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Anonymous

I would like to get started in the beef industry. Would I be better off starting with mother cows, stockers, ect.? I am currently looking for pasture to rent. Where do you all get your feed? Any information would be thankful. I have been around cattle all of my life, I am just wanting to start on my own.

Thanks
 

certherfbeef

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It would be eaiser for these folks to answer your questions if they knew where you plan to set up your operation.
 
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Anonymous

I am located in Cooke County, Texas, which is located along the Red River and I-35 runs through the middle of the county.

Thanks
 

Running Arrow Bill

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Having grown up near you in Denton County, TX., there are a lot of resources in the N. central Texas area. Plenty of hay suppliers in that area (including the "double priced" Hay at the feed stores). Look in the Gainesville or Denton papers for hay advs. Also, any of the feed stores should have a good selection of minerals, bagged feeds, range cubes, etc., to supplement your pasture and hay. If you plan to use the large round bales of hay, make sure you use a hay ring and have tractor with loader or a "Tumblebug" single bay hauler/placer to move the bales.

Your area will most likely have native or coastal bermuda hay as well as some prairie hay available (e.g., Kansas or Nebraska source). Alfalfa in your area (even thou excellent % of protein) will probably be costly since your area is not famous for growing alfalfa. Shoot for grass hay with 10 to 15% protein content, weedfree if possible...you don't need any more weed seeds! Also johnsongrass is very prevalent in your "Grand Prairie" and "Blackland Prairie" soil area. Avoid this type of hay...johnsongrass is extremely difficult to get rid of!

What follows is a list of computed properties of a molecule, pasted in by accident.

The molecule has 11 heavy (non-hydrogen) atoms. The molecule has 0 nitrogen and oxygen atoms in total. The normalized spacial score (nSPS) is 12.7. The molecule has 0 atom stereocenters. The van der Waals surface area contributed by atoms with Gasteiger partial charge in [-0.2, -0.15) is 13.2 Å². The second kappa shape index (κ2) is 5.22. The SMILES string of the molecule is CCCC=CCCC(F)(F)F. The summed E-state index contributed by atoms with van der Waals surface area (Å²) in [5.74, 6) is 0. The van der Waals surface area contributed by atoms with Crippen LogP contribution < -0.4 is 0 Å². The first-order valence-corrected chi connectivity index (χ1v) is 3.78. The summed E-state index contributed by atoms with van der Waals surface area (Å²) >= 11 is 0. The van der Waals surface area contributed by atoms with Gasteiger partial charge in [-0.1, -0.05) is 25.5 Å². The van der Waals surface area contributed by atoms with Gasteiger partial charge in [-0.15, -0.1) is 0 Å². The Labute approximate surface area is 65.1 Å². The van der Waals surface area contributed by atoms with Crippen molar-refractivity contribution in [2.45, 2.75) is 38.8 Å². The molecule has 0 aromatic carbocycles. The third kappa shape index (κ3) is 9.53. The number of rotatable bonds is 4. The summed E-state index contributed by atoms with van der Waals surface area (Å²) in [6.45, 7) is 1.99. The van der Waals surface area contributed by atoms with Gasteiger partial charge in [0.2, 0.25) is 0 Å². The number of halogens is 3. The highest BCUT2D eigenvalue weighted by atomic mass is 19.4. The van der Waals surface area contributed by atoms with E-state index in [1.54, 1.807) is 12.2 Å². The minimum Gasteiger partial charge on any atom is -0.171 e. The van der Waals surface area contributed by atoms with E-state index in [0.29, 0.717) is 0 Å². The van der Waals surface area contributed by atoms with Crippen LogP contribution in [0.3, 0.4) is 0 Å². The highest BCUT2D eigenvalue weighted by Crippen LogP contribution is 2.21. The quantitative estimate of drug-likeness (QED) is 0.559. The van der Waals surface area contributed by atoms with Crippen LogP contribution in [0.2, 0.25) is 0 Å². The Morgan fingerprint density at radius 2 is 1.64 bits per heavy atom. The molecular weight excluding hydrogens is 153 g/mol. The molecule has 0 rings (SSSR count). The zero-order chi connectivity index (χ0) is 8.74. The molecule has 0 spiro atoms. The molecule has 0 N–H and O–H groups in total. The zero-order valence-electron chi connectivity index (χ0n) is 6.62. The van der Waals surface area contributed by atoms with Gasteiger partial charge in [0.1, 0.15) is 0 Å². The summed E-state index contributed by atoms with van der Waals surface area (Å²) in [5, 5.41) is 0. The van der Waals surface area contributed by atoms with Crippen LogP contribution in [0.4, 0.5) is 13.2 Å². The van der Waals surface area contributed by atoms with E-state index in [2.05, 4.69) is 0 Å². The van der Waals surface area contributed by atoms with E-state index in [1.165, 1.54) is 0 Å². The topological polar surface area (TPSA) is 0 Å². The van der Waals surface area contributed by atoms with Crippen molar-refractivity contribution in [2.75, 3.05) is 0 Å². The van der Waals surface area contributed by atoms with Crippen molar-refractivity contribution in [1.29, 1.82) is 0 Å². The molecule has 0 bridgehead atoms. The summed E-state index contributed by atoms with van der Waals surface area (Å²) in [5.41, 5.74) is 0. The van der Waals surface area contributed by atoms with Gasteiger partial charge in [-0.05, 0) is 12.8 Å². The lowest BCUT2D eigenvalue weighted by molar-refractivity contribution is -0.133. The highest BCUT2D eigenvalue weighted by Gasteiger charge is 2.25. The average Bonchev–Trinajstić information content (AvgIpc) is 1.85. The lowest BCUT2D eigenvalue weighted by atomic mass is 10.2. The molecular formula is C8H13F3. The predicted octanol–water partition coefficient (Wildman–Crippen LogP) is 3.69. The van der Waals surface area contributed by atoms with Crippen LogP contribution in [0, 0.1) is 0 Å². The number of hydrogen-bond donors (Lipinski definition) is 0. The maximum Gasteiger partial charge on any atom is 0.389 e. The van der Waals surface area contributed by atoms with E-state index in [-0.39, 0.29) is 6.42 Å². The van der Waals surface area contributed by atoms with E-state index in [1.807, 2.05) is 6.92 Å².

Get your hay by end of September for the winter useage if possible...after that, prices and availability become more problematic.
 

Running Arrow Bill

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young farmer":1gjn5b0o said:
I would like to get started in the beef industry. Would I be better off starting with mother cows, stockers, ect.? I am currently looking for pasture to rent. Where do you all get your feed? Any information would be thankful. I have been around cattle all of my life, I am just wanting to start on my own.

Thanks

"Ideal" purchase is a 3 in 1 package: Confirmed bred young cow with a calf at side; and, with their shots and de-worming up-to-date. If you're primarily interested in raising beef for slaughter, probably buy weaned, 300 to 400 lb calves and feed them out to finish weight.
 
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Anonymous

I appreciate your information. I would like to one day be able to have some type of cattle operation and grow my needed feed and forages that would allow me to farm full time. I just graduated from high school. I have been working on a dairy for a little over 2 years.

Take care
 

Campground Cattle

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Running Arrow Bill":o0sko7ih said:
young farmer":o0sko7ih said:
I would like to get started in the beef industry. Would I be better off starting with mother cows, stockers, ect.? I am currently looking for pasture to rent. Where do you all get your feed? Any information would be thankful. I have been around cattle all of my life, I am just wanting to start on my own.

Thanks